April 8th, 2002

By James Castwell

I sometimes wonder if we have really made any progress at all. I get to thinking back to the fly rods I have owned and fished. Several seasons ago I remember thinking just how darn smart I was because I always kept a few Band-Aids in my fly vest. They were not for the run-of-the-mill first aid, they were for the blisters I would get every time I fished that rod. Usually got three or four on any day I took it out. Solved the problem when I found out that not all fly rods do that. Sold it shortly thereafter. For the life of me, I can not remember the brand of the thing. But, I do know I enjoyed fishing it. My rods of today do not give me open wounds, I guess I like them better, at least I think I do.

"What the hell is that," I asked? That was the first time I saw a guy tie a fly with a bobbin. Yes, I am that old. I felt very foolish, like I should have known all about those things, well, I didn't and it amazed me. Up 'till that time I had tied off the spool or a length of thread. Try it sometime, you might get an appreciation of how some things used to be. Fun back then. Whip-finisher? Your kidding, right? There was only one way to whip, by hand, those nifty little tools had yet to be invented. I figured I was way ahead of the curve when I learned the whip, before that it was a few half hitches and lots of glue.

I look at the vise I have now, wow, what a difference. My very first was a home-made number with a thumb screw to tighten the jaws. It made a fine book-end for many years. I invested in a state-of-the-art Thompson. Went right to the top of the line about fifty years ago.

Twelve bucks. That's what I shelled out for my first hackle neck, a grizzly and boy was it a dandy. Figured I was set for life. I remember the hesitation when I plucked the first feather from it, jeeze, now it wasn't new anymore. You remember the first rim-drag reel you ever saw? I think I do, very impressive, had to have one of those right away too. Seemed like as soon as I got something, there was a new thing out to replace it. Not a lot has changed there though.

Waders. How many pair have I had. How many did not leak. All waders come with leaks built in. The more expensive ones are just slower to show up. Standard equipment were the inner-tube patches from a tire shop. Had a special pocket in my vest for them. The thought of sending waders back because they leaked? You out of your mind? I bought them, they were mine. They leak, I fix them. That's the way things were then. The canvas always wore through at the boot-tops first, then the seams went.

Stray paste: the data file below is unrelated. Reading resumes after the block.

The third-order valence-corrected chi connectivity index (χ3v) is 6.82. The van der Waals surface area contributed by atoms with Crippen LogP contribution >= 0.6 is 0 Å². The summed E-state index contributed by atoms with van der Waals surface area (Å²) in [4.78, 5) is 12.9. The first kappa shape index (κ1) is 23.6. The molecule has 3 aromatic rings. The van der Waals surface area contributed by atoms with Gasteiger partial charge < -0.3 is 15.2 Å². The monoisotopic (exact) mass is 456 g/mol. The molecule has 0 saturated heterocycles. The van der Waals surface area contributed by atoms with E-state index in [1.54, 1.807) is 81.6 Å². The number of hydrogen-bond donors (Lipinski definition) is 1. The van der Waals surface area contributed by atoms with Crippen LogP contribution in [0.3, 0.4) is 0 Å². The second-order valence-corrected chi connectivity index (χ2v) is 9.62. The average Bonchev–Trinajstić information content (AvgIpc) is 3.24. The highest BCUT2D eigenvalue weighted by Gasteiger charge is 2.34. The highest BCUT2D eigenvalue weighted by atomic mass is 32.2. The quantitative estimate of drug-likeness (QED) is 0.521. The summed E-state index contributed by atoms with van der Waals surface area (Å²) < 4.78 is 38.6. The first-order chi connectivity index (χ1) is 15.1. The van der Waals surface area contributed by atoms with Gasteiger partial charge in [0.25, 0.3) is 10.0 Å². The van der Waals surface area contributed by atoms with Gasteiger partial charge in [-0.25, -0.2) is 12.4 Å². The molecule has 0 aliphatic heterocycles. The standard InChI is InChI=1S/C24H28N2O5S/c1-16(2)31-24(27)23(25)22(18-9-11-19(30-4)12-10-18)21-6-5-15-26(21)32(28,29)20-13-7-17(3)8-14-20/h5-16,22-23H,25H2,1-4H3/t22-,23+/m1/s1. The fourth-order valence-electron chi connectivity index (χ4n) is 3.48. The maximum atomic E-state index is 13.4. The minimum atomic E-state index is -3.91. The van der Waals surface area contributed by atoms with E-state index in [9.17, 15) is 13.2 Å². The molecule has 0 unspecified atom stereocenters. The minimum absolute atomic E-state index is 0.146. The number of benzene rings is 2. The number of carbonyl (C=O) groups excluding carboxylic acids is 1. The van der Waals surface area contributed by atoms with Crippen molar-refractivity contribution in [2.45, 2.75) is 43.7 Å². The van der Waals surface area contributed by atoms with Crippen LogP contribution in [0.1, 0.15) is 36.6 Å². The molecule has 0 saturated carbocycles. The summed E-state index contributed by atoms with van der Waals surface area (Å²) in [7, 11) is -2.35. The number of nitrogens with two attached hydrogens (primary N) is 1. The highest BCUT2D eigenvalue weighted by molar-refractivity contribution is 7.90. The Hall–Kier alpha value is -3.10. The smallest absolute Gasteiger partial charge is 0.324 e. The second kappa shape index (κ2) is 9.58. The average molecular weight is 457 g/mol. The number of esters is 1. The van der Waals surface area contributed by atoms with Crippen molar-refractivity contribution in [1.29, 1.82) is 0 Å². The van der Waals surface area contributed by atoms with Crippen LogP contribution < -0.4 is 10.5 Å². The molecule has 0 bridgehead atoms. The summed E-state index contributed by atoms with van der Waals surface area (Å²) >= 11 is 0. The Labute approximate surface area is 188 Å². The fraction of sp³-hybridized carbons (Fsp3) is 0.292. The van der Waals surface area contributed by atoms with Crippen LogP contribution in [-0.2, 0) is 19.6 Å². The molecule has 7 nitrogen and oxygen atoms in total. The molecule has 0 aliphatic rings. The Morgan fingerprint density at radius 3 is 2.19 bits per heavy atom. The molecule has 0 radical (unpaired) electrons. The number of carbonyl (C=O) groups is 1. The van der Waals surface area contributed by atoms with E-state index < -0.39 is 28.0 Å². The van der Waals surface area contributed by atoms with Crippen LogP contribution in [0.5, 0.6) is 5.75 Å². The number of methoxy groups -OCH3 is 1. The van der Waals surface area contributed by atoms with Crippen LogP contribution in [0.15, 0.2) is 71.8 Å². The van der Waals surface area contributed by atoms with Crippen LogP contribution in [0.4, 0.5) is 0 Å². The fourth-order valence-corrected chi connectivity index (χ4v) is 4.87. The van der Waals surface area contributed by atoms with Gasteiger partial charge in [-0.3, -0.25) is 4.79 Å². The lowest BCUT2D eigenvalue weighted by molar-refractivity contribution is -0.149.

Breathable gear was not even a gleam in Mr. Gore's eye yet. If it rained, you got wet, if it was a warm rain, you sweat and got wet. If it was a cold rain you got wet and cold. Things were much simpler then. Not as much to figure out. I had little to make do with, less to forget. One rod, one reel, one line. I guess it was just about one of anything I had, but for flies.

And yet, why do I remember them as the good old days. Perhaps it was the anticipation, learning and all of the other excitement that goes with our game. Back then a rise was a rise, I had not yet learned all the different kinds there are. There was more magic in it then I guess. Most of the time I had no idea what the trout were doing, nor what I was doing either. But, it sure was great to be out there doing whatever it was.

I got fish too. Probably there were more of them then, I have no way of being sure now, must have been though. My casting was poor, fly knowledge about the same and my gear not much better. A lot of the bad habits I learned then I still retain, some say it gives me character, others are not so generous with their compliments when we fish together.

I think I am glad I got into fly fishing back then, it gives me an opportunity to compare with today's great gear. We have come a long way, lots of new things now, I don't need the band-aids nor the tire patches, but, somehow they were part of the magic, part of the trappings of fly-fishing. I think I sometimes miss them, in fact, I know I do. ~ James Castwell

Till next week, remember . . .

Keepest Thynne Baakast Upeth

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